Taking Maternity Leave: How to Prepare

Preparing to leave work for a one-week vacation may seem daunting enough, but how about preparing for maternity leave? Feeling confident that you’ve gotten colleagues ready for your absence and that you’ve asked all the important questions is difficult. But, there are ways to make the transition easier on both you and your employer.

Don’t wait to tell your boss

Preparing for maternity leave

You may be unsure when is the best time to notify your boss that you are pregnant. Janine N. Truitt, a Senior Human Resources Representative from New York, recommends letting your boss know you are expecting as soon as it is officially confirmed by the physician. Truitt says, “It is advantageous to do it once officially confirmed, so that your boss is aware of it as soon as possible.” Don’t surprise your boss with just a few months left before your leave. Give your supervisor ample time to prepare. This shows you value the work being done and care about the company.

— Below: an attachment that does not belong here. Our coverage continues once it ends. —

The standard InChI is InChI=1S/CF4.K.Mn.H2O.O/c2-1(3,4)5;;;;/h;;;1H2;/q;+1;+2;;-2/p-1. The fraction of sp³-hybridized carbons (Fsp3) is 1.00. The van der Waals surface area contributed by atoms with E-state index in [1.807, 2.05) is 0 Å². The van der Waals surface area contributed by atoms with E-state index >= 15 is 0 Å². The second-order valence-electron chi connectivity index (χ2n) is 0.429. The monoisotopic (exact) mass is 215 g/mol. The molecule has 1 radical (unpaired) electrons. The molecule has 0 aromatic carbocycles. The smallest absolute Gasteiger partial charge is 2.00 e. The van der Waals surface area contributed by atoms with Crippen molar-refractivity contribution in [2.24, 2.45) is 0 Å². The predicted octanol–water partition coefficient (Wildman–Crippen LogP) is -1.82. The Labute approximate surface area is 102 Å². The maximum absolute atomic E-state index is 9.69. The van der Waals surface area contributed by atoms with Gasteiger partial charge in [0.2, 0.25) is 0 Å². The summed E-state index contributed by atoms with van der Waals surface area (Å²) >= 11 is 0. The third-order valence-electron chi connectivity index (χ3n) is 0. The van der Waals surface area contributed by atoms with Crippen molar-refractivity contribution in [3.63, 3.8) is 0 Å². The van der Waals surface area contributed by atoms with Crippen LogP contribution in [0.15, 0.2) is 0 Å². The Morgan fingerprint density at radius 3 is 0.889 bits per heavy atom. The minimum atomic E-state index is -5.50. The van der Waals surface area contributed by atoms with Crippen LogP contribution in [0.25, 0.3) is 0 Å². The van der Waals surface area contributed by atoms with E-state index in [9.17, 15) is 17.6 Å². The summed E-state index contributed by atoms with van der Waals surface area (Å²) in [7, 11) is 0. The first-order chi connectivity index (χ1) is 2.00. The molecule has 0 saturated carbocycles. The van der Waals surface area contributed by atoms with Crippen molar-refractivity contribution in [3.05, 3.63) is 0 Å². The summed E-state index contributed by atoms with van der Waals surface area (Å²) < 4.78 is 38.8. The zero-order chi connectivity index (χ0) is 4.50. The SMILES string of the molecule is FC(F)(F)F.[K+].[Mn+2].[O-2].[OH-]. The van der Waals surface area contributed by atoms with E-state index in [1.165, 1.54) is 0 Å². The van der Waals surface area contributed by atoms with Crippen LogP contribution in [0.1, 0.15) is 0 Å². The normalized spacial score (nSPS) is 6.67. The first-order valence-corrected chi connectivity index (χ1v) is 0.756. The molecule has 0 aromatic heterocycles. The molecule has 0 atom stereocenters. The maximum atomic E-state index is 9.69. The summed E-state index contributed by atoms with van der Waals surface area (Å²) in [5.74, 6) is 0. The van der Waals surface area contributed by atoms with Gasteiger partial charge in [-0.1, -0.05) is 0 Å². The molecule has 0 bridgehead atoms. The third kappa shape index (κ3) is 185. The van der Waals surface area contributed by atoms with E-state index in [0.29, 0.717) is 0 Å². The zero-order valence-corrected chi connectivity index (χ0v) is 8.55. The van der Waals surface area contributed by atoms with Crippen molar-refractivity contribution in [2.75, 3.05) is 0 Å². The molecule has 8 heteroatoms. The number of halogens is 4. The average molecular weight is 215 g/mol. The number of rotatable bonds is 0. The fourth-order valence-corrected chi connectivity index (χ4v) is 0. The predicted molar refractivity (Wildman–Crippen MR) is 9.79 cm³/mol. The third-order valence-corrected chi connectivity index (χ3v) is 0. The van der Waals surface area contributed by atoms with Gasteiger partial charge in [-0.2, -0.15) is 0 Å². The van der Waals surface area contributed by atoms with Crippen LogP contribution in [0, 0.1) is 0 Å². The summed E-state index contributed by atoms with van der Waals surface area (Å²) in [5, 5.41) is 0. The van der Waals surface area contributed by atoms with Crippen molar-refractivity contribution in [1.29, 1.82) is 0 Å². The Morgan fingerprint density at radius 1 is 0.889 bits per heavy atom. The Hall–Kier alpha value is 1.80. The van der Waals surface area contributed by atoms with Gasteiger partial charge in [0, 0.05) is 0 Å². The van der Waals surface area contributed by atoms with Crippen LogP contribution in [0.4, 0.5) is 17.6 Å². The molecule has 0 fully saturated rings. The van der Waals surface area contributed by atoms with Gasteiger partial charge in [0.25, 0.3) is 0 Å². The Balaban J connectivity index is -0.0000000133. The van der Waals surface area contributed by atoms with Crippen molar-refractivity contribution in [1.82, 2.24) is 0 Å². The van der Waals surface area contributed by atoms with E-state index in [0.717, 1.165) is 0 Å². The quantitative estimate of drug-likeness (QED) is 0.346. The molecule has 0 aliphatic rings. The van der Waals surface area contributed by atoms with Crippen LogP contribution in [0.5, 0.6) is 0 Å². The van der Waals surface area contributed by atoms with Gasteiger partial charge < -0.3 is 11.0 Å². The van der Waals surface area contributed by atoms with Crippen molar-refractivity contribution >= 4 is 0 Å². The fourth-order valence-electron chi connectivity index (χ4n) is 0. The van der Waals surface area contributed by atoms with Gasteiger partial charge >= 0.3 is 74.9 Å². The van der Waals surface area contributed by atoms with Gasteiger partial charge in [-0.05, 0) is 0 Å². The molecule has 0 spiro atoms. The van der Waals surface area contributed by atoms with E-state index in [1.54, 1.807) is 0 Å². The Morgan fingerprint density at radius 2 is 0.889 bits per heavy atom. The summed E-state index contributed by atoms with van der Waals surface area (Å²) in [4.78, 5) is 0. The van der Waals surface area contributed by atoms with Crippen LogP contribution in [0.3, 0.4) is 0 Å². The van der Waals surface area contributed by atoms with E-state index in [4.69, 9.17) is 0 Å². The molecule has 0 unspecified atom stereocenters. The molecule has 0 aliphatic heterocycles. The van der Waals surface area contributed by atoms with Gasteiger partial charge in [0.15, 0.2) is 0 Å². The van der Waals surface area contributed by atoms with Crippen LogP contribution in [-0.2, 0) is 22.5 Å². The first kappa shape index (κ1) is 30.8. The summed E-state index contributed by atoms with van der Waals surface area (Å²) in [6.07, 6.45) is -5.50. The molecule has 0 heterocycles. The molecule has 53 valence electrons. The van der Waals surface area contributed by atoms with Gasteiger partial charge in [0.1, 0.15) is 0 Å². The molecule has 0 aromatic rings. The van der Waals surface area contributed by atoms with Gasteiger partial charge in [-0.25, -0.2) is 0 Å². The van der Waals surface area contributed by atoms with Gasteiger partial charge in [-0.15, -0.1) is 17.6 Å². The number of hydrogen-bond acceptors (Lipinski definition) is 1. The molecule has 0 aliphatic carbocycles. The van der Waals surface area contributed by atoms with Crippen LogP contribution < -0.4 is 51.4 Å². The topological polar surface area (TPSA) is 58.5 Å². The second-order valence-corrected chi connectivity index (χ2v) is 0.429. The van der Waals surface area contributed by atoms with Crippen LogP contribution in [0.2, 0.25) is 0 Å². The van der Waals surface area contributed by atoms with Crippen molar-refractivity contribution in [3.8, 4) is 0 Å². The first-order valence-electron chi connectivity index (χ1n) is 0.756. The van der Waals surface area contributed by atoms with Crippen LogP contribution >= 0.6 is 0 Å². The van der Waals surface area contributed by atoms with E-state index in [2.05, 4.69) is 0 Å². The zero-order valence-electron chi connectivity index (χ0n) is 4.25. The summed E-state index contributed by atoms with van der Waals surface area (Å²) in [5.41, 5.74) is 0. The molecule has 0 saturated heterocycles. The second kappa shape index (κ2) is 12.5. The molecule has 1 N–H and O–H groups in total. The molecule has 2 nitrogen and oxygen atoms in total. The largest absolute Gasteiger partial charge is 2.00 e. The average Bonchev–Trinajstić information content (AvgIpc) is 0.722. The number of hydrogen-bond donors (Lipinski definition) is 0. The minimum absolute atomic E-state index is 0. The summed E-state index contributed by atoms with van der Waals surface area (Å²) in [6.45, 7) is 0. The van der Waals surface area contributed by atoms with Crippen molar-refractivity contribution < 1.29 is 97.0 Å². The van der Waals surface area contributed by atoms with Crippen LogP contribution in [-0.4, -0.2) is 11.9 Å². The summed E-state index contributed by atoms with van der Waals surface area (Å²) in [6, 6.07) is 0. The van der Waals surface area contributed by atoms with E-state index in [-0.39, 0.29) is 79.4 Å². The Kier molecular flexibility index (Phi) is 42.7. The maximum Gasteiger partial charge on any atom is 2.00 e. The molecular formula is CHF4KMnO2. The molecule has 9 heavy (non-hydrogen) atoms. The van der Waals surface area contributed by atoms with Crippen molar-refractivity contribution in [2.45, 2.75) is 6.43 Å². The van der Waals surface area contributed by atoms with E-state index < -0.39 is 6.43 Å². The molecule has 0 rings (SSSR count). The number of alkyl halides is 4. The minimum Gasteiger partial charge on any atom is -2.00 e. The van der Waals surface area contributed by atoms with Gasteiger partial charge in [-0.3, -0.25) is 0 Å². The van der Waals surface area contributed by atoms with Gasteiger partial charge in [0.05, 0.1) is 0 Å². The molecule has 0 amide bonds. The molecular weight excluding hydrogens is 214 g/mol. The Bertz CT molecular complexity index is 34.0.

Learn your company’s policies

One of the most important things you can do is learn what policies are in place at your company regarding maternity leave. Some companies have a handbook or manual that includes specific policies regarding maternity leave. Truitt says, “If your company does not have a formal maternity leave program- you should speak to someone in benefits about the usage and accrual of (vacation, PTO, sick time, FMLA, etc.) toward your maternity leave.”

Know the law

If you are worried about losing your job while on leave, Truitt recommends asking for clarification about your company’s policies. Additionally, “… if the employer has 15 or more employees, they are bound by the Pregnancy Discrimination Act and must keep the job open for pregnancy-related absences for the same length of time they would for sick or disability leave.” Truitt also notes that The Pregnancy Discrimination Act protects women from being treated unfairly “based on pregnancy, childbirth or related medical conditions.” She says women can file an EEO claim with the Equal Employment Opportunity Commission in their state if they feel they have been treated unfairly.

Even if a company does not have a formal maternity leave policy, you may be protected under the Family Medical Leave Act (FMLA). The FMLA guarantees women up to 12 weeks off for the birth of a child; however, there are certain stipulations in place. For instance, the woman must have worked for the employer for at least one year, with an accrued work time of 1,250 hours over the last 12 months. The employer must also have at least 50 employees within 75 miles.

Make the transition easy

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